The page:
Well, that sounds scary. We better send billions more in military hardware to Ukraine right away. Beneath the headline, you learn why Politico is interested. Because the story is "presented by Lockheed Martin." Aha! In other words, defense contractors think it is high time to spend much more on defense contracting in Ukraine. Politico is happy to make their case in exchange for money. 

Over at The Washington Post, you may have seen an oped with this headline: "Biden must show that the United States stands ready to support Ukraine militarily if necessary." Now, that piece was written by a man called Michael Vickers, who's Michael Vickers, among other things. Michael Vickers sits on the board of the weapons contractor BAE Systems. 

That would seem relevant because war with Russia would be potentially, in any case, highly profitable for VA systems. But somehow, the Washington Post didn't bother to tell readers about this. It remained undisclosed.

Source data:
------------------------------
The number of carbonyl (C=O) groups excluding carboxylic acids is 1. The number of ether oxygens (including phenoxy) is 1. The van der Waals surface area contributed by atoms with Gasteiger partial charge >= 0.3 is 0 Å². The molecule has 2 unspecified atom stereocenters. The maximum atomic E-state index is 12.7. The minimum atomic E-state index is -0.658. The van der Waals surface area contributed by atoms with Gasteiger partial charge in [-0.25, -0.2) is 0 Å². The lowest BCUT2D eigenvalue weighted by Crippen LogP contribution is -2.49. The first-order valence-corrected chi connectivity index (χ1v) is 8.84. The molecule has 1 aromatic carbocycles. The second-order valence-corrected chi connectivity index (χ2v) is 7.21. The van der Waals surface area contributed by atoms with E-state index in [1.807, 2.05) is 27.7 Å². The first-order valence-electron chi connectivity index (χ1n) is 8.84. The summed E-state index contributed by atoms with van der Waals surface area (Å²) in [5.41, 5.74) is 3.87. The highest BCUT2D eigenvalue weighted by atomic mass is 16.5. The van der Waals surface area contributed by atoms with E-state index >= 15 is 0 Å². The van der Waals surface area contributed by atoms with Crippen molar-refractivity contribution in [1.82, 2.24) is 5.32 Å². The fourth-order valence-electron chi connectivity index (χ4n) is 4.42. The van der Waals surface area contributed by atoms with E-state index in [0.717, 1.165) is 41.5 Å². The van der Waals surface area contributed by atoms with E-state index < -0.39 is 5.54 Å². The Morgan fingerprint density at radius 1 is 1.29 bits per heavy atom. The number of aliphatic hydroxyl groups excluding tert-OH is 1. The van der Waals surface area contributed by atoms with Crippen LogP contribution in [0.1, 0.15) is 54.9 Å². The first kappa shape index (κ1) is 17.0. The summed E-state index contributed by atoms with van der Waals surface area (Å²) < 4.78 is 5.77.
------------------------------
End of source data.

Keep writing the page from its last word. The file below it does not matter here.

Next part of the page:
So how does this look from across the world? Well, the Chinese must be watching this happen with their jaws open, completely delighted. They can't believe their good fortune. They watch as the entire political leadership class of the United States runs at full speed in the wrong direction. Away from Asia, which is so clearly the future and toward the murky past on the fringes of Eastern Europe. Ukraine. Russia. 

The Chinese must be wondering how could these people be so stupid and so self-destructive? 

This article is adapted from Tucker Carlson's opening commentary on the January 21, 2022, edition of "Tucker Carlson Tonight."